Saturday, January 7, 2012

Thoughts on graded literary reading

Today, I opened Facebook during a mad dissertation dash to discover the death of one of my favorite authors, Ibrahim Aslan, Allah yar7amo.  Oddly enough, I just finished a collection of his semi-autobiographical stories (شيء من هذا القبيل) a few days ago, so was thinking about him more than usual.

One of the reasons I was reading this collection was to look for texts for the class I'm teaching next semester.  Something I find frustrating in Arabic teaching (and I'd imagine it exists in other languages too) is the tendency to throw students into canonical but complicated literary texts (ie Naguib Mahfouz) with insufficient linguistic preparation, which leads to excessive frustration and little reading.  In my mind, this can be averted by throwing students into shorter and simpler texts without compromising literary value.  Many of Aslan's short stories are excellent examples of this type of text.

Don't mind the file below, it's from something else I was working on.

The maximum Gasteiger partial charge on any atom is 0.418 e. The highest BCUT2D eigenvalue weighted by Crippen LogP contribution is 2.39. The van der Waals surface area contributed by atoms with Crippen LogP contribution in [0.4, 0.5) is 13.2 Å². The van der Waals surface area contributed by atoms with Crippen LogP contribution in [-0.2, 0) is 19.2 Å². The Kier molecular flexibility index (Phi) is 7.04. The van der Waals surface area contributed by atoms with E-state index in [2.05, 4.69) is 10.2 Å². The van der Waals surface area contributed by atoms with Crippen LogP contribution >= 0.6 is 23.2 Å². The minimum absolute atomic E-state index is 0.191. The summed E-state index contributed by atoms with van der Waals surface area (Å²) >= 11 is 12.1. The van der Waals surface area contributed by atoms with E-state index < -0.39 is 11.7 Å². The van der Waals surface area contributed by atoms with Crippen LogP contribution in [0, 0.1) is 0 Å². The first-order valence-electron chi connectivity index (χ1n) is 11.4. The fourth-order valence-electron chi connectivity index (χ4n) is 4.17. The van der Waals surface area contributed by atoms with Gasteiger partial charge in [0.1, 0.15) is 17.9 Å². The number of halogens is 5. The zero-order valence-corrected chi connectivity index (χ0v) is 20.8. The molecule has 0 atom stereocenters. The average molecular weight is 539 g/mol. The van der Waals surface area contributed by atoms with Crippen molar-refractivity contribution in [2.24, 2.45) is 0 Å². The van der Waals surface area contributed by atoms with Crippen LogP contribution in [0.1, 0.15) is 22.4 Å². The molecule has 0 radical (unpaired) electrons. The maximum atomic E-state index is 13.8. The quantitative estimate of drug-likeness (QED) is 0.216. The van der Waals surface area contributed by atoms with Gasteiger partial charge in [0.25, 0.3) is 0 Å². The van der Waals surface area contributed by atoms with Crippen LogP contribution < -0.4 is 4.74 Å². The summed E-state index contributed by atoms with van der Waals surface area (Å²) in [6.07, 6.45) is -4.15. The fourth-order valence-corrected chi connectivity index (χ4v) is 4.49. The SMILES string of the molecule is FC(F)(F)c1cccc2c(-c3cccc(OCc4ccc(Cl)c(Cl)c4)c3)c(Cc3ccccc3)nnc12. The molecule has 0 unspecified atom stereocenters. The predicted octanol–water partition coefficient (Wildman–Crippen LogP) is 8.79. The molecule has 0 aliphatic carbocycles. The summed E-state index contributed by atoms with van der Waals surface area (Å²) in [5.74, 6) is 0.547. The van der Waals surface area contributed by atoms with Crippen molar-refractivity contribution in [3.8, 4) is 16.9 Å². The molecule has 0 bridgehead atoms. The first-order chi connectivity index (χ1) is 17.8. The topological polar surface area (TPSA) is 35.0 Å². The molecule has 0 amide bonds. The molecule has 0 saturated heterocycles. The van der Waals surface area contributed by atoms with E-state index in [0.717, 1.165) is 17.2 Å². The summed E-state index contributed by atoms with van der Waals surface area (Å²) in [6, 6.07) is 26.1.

This is hardly a novel idea, but one that I feel is not implemented enough.  The tendency is to take simpler texts without literary value, or use graded readers with appalling language (I'm judging the English ones here, I haven't read the one that exists in Arabic), or just cut straight to Mahfouz, or Tawfiq al-Hakim, without building up literature reading skills.  As far as I can tell, this approach only works for those who end up doing PhDs in Arabic literature.  My expectation is that literature should be read by everyone (although obviously it's not).

Some day, I will design my own sequence of texts, a sort of literary graded reader of authentic texts.  Will it make them enjoy reading, that is the question?